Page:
Often though it was not explicit privileging of French food that occupied Child so much as its foreignness, its difference. She made a point of explaining herbs that were associated with Provence and Mediterranean cooking (e.g., tarragon) and urged viewers to firmer understanding of the practices of Provencal cooking, including adding garlic whenever possible.13 She devoted an entire episode to Bouillabaisse, introducing it as a distinctively Marseillese dish, as “loud, colorful, and authoritative” as the city’s residents.14 For Child as for her many of her viewers in the mid-1960s, French food—even and maybe especially the kind made by peasants—was introduced as a way of experiencing the temptingly exotic.15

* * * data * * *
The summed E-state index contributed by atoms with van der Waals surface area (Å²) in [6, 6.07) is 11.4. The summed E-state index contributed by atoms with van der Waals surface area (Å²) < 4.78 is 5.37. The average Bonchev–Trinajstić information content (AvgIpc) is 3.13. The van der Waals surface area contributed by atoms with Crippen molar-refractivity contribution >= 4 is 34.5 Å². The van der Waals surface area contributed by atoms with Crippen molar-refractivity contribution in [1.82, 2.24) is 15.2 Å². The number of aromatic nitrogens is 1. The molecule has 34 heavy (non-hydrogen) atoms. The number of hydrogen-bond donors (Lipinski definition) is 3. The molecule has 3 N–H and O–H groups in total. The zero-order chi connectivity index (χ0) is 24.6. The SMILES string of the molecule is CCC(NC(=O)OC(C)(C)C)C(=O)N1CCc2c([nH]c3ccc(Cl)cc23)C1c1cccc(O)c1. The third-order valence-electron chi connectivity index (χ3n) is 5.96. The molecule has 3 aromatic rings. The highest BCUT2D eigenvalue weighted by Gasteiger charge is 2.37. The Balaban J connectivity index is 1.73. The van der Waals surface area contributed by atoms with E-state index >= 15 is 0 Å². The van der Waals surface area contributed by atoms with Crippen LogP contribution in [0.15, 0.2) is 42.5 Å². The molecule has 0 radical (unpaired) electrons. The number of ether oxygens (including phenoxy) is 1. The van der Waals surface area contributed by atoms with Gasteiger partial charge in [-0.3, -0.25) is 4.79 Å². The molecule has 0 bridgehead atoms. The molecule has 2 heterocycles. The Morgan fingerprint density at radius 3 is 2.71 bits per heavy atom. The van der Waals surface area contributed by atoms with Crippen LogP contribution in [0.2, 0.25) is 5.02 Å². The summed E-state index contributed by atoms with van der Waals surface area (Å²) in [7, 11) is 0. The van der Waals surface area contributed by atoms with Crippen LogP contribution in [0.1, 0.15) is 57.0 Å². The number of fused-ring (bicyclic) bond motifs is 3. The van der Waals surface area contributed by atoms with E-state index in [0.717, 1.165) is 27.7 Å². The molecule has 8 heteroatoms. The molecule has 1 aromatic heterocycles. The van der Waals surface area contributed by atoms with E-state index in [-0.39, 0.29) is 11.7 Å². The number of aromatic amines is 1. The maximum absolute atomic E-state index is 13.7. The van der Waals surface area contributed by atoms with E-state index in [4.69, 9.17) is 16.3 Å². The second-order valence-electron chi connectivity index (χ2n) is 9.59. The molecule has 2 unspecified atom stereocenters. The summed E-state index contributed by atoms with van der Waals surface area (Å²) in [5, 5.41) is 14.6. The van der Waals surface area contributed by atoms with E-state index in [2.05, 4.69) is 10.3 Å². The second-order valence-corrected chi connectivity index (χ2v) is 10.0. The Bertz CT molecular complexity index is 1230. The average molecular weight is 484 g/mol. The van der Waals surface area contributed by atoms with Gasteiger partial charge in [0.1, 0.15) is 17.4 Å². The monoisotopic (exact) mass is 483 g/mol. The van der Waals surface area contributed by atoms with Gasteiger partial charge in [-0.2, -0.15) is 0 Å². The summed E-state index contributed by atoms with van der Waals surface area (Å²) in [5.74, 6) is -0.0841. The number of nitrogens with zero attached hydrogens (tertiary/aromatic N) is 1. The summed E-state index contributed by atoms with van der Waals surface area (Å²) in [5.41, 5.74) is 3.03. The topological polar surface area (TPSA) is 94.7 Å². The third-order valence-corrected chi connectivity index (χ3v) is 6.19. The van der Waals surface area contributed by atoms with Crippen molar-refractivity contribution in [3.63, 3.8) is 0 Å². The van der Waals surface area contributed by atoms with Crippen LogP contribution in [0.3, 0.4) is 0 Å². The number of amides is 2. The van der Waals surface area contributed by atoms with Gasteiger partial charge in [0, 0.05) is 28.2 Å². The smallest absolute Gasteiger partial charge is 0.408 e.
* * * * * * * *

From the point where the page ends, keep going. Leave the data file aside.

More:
In particular, French food upheld a Eurocentric cultural hierarchy that Julia Child fully embraced. She forwarded an image of France that celebrated the country’s long-held status as an arbiter of cultural status—of “taste” –a term I mean literally but also in a Bourdieuian sense of a system of internalized preferences that mark social distinctions. She painstakingly explained the difference between haute cuisine, bourgeois food, and peasant food and while she celebrated all three versions of food, she never let viewers forget that these were carefully calibrated differences.16 Furthermore, every episode closed with a scene in which Child discussed how a dish ought to be served and with what wine. This reinforced the breadth of French “taste” and made clear that it extended beyond cooking. Serving, eating, presenting, and socializing also occurred around food. Each episode of The French Chef, thus also made clear the classed settings, gender relations, and global cosmopolitanism to which French cooking gave access.